A right-handed [wo]man, blindfolded and told to walk in a straight line. Inspired by observing the spiral path of an amoeba. Flickr photo by finnb
I've been focusing on Lend4Health
"full-time" now for a month, and within this time I've watched and witnessed so much progress and forward motion. Yet much of it is invisible, intangible, unquantifiable. Every day this past month, some connection or another has been made, and while I can't tell yet how each will impact the future of Lend4Health, I have this rumbling-belly-sense that they will.
This is what happens when you start something without planning it out. This is what happens when you are an "accidental social entrepreneur." Each day feels more and more random, yet it feels like there is an organization to that randomness -- an organization that I myself did not create.
I realize that I am living out my favorite saying: "Kupotea njia ndiyo kujua njia" (Swahili) which roughly means, "To lose the way is to find the way."
Folks, I have completely lost "the way." I feel like I am bumbling around in a very dark hotel room and don't know where the furniture is, or where the light switch can be found. I want to shout, "Somebody! Turn on the light!" but I know I must find it myself, and that it is better that way.
On a daily basis now, I immerse myself in Twitter
. I follow and converse with folks who I feel "know what they're doing." They know where the light switch is for their own projects, and in some cases, they own the whole damn hotel chain. Sometimes I have a 140-characters back-and-forth with them and feel like, hey, maybe I am part of that crew. But then they will say something incredibly "brain-iac" or well-thought-out or just plain academic, and I remember, "Oh yeah, I am clueless."
I did not ask to be part of this "space." I did not wake up one day and decide to thrust myself into the world of social change-making. I honestly had never even heard of "social change" until people started intimating that I was doing it. (And it took me a few weeks of conversation with Joe Solomon
before I figured out what the heck a "social action" even was.)
This past month I have looked into applying for various social change-making grants because it seems like what I'm doing might qualify (and I'll need some funds eventually). But I look at the application forms and they ask big questions like "How will your organization change the world?" or "What is your theory for social change?" Ummmm, I don't know. Feeling dissatisfied with the strictly non-profit model, I looked into becoming a B Corp
) but I got stuck at the part where it asks me what industry I'm in. In cases like these, I instinctively want to default to the "But I'm a good person!" reply that my husband and I jokingly use when Life gets too complex and we don't know how to deal.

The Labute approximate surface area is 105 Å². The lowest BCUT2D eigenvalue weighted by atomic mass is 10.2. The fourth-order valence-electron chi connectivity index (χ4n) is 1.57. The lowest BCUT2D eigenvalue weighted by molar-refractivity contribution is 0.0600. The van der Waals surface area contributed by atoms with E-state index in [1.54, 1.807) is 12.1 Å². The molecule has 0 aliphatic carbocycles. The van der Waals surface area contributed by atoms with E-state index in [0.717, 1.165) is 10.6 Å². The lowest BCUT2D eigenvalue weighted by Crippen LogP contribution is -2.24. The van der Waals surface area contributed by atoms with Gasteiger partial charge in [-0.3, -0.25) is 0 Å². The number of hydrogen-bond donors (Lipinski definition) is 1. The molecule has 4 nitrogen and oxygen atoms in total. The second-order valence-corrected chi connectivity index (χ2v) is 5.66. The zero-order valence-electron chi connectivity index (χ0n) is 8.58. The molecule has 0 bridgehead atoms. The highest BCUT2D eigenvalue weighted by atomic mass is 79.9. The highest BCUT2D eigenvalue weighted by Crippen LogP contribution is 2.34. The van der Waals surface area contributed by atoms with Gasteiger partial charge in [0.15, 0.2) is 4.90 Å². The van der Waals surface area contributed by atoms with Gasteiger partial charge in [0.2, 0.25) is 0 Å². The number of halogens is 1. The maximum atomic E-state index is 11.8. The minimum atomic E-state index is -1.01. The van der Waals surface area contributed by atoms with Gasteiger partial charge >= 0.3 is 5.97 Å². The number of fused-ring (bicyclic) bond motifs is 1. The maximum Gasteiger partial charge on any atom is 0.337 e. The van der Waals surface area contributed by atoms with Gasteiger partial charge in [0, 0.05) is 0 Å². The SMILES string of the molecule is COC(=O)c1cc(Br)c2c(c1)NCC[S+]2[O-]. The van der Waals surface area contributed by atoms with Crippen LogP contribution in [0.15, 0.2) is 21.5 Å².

I feel like a small-town kid in the middle of a bustling, competitive big city. I don't speak the language and I can't compute the currency. The world of nonprofit tech, social entrepreneurship, social graphs, social media, and "causes wired" (H/T @tomwatson
) is enormous and seems to be growing and changing each day. Do I try to keep up? Do I pretend to be one of them?
Sometimes I get caught up in the hype and the glam. I get excited about creating the most amazing website in the world. I think about having an iPhone app and enabling mobile lending. I wonder if I have "shiny object syndrome" (H/T @kanter's blog
Breathe deep. In. Out. Come to center.
My husband knows me well. He sees me flailing in the confusion and asks pointedly, "What are you trying to do?"
Innocently, I answer, "Help people."
"Then do THAT," he says.
There is so much I *don't*
know. But I have realized this month that there is a lot I *do*
know. And it is this: *I*
am the foremost expert on Lend4Health. Like my own children, I know from whence it came, conceived with which intentions and born with which emotions. I know its shape and its smell; its imperfections and its glory. I have no idea what challenges it will face during puberty, or what it will become when it "grows up." I am amazed beyond words by its first ungraceful steps, and I will remain proud even if it develops more slowly than its peers. Nobody knows it better than me, and I am the one waking up in the middle of the night to feed and nurture it. This is what I know.
I believe that if I remember to stick to the basics -- stick to my original goal of helping people -- and continue to nurture the soul of this being I have created . . . the way will find me.